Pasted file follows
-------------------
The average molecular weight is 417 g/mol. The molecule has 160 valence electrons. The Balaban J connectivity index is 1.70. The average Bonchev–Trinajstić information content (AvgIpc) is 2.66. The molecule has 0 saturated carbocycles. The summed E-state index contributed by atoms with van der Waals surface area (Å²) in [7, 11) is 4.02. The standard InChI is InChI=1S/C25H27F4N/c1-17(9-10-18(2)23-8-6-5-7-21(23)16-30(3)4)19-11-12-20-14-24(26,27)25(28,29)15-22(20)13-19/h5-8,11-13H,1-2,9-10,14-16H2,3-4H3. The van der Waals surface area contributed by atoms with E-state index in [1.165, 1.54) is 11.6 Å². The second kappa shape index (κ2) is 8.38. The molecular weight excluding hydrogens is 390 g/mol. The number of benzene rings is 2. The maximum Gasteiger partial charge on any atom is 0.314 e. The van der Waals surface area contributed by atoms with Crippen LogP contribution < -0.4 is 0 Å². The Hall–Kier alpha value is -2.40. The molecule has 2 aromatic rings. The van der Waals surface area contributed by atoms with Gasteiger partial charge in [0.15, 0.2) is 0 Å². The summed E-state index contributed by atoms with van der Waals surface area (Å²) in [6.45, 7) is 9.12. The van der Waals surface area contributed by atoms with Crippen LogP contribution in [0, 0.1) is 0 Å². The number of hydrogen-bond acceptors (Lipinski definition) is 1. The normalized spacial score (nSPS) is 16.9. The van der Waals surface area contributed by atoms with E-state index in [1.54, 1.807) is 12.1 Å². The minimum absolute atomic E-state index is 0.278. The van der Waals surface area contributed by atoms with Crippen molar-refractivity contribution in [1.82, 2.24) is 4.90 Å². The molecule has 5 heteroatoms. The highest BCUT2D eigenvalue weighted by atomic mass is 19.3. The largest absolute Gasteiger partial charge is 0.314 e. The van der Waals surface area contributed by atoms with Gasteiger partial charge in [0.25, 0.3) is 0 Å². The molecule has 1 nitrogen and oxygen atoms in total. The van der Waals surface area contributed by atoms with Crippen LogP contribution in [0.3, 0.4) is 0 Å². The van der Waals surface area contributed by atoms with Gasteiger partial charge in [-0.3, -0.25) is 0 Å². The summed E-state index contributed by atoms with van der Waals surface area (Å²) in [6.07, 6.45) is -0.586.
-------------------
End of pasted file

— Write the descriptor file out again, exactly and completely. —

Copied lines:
The average molecular weight is 417 g/mol. The molecule has 160 valence electrons. The Balaban J connectivity index is 1.70. The average Bonchev–Trinajstić information content (AvgIpc) is 2.66. The molecule has 0 saturated carbocycles. The summed E-state index contributed by atoms with van der Waals surface area (Å²) in [7, 11) is 4.02. The standard InChI is InChI=1S/C25H27F4N/c1-17(9-10-18(2)23-8-6-5-7-21(23)16-30(3)4)19-11-12-20-14-24(26,27)25(28,29)15-22(20)13-19/h5-8,11-13H,1-2,9-10,14-16H2,3-4H3. The van der Waals surface area contributed by atoms with E-state index in [1.165, 1.54) is 11.6 Å². The second kappa shape index (κ2) is 8.38. The molecular weight excluding hydrogens is 390 g/mol. The number of benzene rings is 2. The maximum Gasteiger partial charge on any atom is 0.314 e. The van der Waals surface area contributed by atoms with Crippen LogP contribution < -0.4 is 0 Å². The Hall–Kier alpha value is -2.40. The molecule has 2 aromatic rings. The van der Waals surface area contributed by atoms with Gasteiger partial charge in [0.15, 0.2) is 0 Å². The summed E-state index contributed by atoms with van der Waals surface area (Å²) in [6.45, 7) is 9.12. The van der Waals surface area contributed by atoms with Crippen LogP contribution in [0, 0.1) is 0 Å². The number of hydrogen-bond acceptors (Lipinski definition) is 1. The normalized spacial score (nSPS) is 16.9. The van der Waals surface area contributed by atoms with E-state index in [1.54, 1.807) is 12.1 Å². The minimum absolute atomic E-state index is 0.278. The van der Waals surface area contributed by atoms with Crippen molar-refractivity contribution in [1.82, 2.24) is 4.90 Å². The molecule has 5 heteroatoms. The highest BCUT2D eigenvalue weighted by atomic mass is 19.3. The largest absolute Gasteiger partial charge is 0.314 e. The van der Waals surface area contributed by atoms with Gasteiger partial charge in [0.25, 0.3) is 0 Å². The molecule has 1 nitrogen and oxygen atoms in total. The van der Waals surface area contributed by atoms with Crippen LogP contribution in [0.3, 0.4) is 0 Å². The van der Waals surface area contributed by atoms with Gasteiger partial charge in [-0.3, -0.25) is 0 Å². The summed E-state index contributed by atoms with van der Waals surface area (Å²) in [6.07, 6.45) is -0.586.